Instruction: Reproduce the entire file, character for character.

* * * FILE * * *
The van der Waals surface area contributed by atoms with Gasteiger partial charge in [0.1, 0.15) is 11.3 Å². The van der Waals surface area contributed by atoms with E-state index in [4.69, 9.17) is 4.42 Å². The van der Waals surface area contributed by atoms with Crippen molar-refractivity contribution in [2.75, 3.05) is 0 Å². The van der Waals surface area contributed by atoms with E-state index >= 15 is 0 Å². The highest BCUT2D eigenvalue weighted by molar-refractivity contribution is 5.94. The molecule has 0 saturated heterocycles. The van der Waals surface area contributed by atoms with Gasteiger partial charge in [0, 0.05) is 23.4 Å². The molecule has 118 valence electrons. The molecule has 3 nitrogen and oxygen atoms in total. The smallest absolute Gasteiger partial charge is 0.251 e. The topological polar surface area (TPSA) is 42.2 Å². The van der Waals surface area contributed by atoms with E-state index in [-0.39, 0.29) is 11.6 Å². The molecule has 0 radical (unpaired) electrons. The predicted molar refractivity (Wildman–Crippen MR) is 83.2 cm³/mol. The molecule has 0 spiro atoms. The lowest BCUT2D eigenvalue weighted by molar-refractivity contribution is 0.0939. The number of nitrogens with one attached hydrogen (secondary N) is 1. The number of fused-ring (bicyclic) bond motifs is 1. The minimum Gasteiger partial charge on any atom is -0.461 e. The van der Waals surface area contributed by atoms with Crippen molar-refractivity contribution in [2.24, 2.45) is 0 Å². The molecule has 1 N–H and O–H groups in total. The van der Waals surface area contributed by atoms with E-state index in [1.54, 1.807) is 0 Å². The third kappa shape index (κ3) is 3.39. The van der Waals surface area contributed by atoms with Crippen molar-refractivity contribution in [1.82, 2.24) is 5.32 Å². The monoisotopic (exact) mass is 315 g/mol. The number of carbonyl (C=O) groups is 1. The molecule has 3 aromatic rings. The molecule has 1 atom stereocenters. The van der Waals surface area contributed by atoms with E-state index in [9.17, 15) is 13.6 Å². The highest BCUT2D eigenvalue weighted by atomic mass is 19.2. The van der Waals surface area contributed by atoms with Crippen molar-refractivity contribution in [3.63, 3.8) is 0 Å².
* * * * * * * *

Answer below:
The van der Waals surface area contributed by atoms with Gasteiger partial charge in [0.1, 0.15) is 11.3 Å². The van der Waals surface area contributed by atoms with E-state index in [4.69, 9.17) is 4.42 Å². The van der Waals surface area contributed by atoms with Crippen molar-refractivity contribution in [2.75, 3.05) is 0 Å². The van der Waals surface area contributed by atoms with E-state index >= 15 is 0 Å². The highest BCUT2D eigenvalue weighted by molar-refractivity contribution is 5.94. The molecule has 0 saturated heterocycles. The van der Waals surface area contributed by atoms with Gasteiger partial charge in [0, 0.05) is 23.4 Å². The molecule has 118 valence electrons. The molecule has 3 nitrogen and oxygen atoms in total. The smallest absolute Gasteiger partial charge is 0.251 e. The topological polar surface area (TPSA) is 42.2 Å². The van der Waals surface area contributed by atoms with E-state index in [-0.39, 0.29) is 11.6 Å². The molecule has 0 radical (unpaired) electrons. The predicted molar refractivity (Wildman–Crippen MR) is 83.2 cm³/mol. The molecule has 0 spiro atoms. The lowest BCUT2D eigenvalue weighted by molar-refractivity contribution is 0.0939. The number of nitrogens with one attached hydrogen (secondary N) is 1. The number of fused-ring (bicyclic) bond motifs is 1. The minimum Gasteiger partial charge on any atom is -0.461 e. The van der Waals surface area contributed by atoms with Crippen molar-refractivity contribution in [2.24, 2.45) is 0 Å². The molecule has 1 N–H and O–H groups in total. The van der Waals surface area contributed by atoms with E-state index in [1.54, 1.807) is 0 Å². The third kappa shape index (κ3) is 3.39. The van der Waals surface area contributed by atoms with Crippen molar-refractivity contribution in [1.82, 2.24) is 5.32 Å². The monoisotopic (exact) mass is 315 g/mol. The number of carbonyl (C=O) groups is 1. The molecule has 3 aromatic rings. The molecule has 1 atom stereocenters. The van der Waals surface area contributed by atoms with E-state index in [9.17, 15) is 13.6 Å². The highest BCUT2D eigenvalue weighted by atomic mass is 19.2. The van der Waals surface area contributed by atoms with Crippen molar-refractivity contribution in [3.63, 3.8) is 0 Å².